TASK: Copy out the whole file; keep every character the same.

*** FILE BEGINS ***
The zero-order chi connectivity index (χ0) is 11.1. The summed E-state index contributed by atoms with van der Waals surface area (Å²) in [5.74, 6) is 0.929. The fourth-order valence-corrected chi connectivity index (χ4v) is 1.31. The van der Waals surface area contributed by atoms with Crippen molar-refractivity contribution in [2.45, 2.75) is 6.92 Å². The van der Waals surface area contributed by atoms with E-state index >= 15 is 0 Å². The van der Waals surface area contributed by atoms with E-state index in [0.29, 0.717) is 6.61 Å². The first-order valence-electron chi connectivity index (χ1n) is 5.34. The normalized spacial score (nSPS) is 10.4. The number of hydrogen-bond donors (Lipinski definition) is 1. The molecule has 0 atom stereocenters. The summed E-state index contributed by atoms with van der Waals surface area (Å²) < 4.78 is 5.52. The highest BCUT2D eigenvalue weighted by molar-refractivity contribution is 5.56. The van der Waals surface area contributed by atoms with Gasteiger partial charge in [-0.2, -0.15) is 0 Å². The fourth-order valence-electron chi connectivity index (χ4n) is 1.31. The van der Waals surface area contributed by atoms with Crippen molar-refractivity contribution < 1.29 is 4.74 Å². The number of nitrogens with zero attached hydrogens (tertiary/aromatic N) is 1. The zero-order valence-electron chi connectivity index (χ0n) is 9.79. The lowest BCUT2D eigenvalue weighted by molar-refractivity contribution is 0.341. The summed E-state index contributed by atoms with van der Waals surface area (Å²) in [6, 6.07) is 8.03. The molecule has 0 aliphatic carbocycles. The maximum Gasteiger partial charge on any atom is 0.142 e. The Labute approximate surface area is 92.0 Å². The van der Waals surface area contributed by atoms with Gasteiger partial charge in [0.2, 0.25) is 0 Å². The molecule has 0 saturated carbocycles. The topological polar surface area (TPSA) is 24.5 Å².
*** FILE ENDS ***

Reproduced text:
The zero-order chi connectivity index (χ0) is 11.1. The summed E-state index contributed by atoms with van der Waals surface area (Å²) in [5.74, 6) is 0.929. The fourth-order valence-corrected chi connectivity index (χ4v) is 1.31. The van der Waals surface area contributed by atoms with Crippen molar-refractivity contribution in [2.45, 2.75) is 6.92 Å². The van der Waals surface area contributed by atoms with E-state index >= 15 is 0 Å². The van der Waals surface area contributed by atoms with E-state index in [0.29, 0.717) is 6.61 Å². The first-order valence-electron chi connectivity index (χ1n) is 5.34. The normalized spacial score (nSPS) is 10.4. The number of hydrogen-bond donors (Lipinski definition) is 1. The molecule has 0 atom stereocenters. The summed E-state index contributed by atoms with van der Waals surface area (Å²) < 4.78 is 5.52. The highest BCUT2D eigenvalue weighted by molar-refractivity contribution is 5.56. The van der Waals surface area contributed by atoms with Gasteiger partial charge in [-0.2, -0.15) is 0 Å². The fourth-order valence-electron chi connectivity index (χ4n) is 1.31. The van der Waals surface area contributed by atoms with Crippen molar-refractivity contribution < 1.29 is 4.74 Å². The number of nitrogens with zero attached hydrogens (tertiary/aromatic N) is 1. The zero-order valence-electron chi connectivity index (χ0n) is 9.79. The lowest BCUT2D eigenvalue weighted by molar-refractivity contribution is 0.341. The summed E-state index contributed by atoms with van der Waals surface area (Å²) in [6, 6.07) is 8.03. The molecule has 0 aliphatic carbocycles. The maximum Gasteiger partial charge on any atom is 0.142 e. The Labute approximate surface area is 92.0 Å². The van der Waals surface area contributed by atoms with Gasteiger partial charge in [0.2, 0.25) is 0 Å². The molecule has 0 saturated carbocycles. The topological polar surface area (TPSA) is 24.5 Å².